• Jeff says:

          Thanks for the reply, but, to me, the value of a review (movie, book, whisky) is to provide an opinion on something that the reader has not experienced firsthand. If I know whether “I like it”, I must have already sampled it, and I’ll then be able to form my own opinion about whether I want to shell out $3,500 for a whisky that scores no better than its 10-year-old expression.

          Also, it’s not just a case of being able to afford it or not – the most valuable part of a review of a $3,500 whisky is an assessment of whether it’s actually worth the money, which to Gavin Smith’s credit is present here, but is sadly lacking in reviews of most prestige bottlings. Even people who might buy prestige whiskies with only as much thought as I have buying Highland Park 18 might want to know that they are not just buying “a good whisky”, but actually getting their money’s worth. If that’s the case, as Gavin indicates with Pride, it should be easy enough to say so – and if it’s not the case, it’s even MORE vital to say so, given the money involved.

          *** Also, I forgot to figure in the 1-liter size of the Pride vs. 750 mls for the Original. At $3.50/ml for the Pride and $0.06 for the Original ($45.00/750mls), the Pride is only a little more than 58 times more expensive.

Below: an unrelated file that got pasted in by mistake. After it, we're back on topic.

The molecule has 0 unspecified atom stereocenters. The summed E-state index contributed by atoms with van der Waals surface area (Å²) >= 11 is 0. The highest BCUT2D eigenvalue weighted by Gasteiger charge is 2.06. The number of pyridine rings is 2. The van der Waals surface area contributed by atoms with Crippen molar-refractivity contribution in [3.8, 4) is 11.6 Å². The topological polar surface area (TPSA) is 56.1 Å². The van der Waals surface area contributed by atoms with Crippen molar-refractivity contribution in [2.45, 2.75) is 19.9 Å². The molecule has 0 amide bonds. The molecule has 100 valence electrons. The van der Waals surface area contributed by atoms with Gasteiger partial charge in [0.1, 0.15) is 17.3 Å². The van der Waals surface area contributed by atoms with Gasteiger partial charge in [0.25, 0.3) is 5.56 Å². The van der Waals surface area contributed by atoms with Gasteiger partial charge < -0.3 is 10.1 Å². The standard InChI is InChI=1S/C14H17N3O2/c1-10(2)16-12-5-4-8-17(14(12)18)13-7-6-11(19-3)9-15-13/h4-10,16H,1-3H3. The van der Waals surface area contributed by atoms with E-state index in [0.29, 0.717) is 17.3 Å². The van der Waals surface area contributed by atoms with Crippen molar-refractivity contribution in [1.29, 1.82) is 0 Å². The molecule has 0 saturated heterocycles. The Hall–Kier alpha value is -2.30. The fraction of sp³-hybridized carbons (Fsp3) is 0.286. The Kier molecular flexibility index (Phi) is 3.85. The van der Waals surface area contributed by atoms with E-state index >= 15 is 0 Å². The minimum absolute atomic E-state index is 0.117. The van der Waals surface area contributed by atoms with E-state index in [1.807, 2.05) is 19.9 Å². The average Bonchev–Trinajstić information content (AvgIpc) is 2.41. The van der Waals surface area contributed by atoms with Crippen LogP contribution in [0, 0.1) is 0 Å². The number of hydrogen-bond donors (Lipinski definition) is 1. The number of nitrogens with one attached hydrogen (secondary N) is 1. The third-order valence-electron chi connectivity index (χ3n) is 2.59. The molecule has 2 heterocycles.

• Peter T. says:

            In a sense I agree with you about the “worth it” part but who is ultimately to say if its worth it? “Worth it” may be totatlly different for a russian plutocrat compared with a high school teacher. One may only find the worth in the liquid another may find the worth in it as an investment another may find the worth in the bottle or prestige of just having it on a shelf in their bar. Basically you can not expect a reviewer to determine if something is worth it for every single person out there but they can review the whisky and give their assesment as to the liquid inside the bottle. I’ll determine if it’s worth me buying based on that. Personally, I would never buy a $3,500 bottle of whisky. You’re right in that you can find just as highly rated bottling for much, much less but that doesn’t mean for some people it’s not worth having it.

          • Jeff says:

            Thanks for the reply. An expert personal assessment of the bottle as drinkable whisky is all I’m looking for, and all, I think, that the magazine and its staff can provide, as to assess these bottles as investments or collector’s items falls outside its focus – even though, on that basis, admittedly, some of these prestige bottles might well be “worth having” regardless of other qualities. As drinkable whisky, however, the bottle must first be purchased to be opened and its price is no less intrinsic, or often any more negotiable, in that sense than the expression’s age, casking, or quality.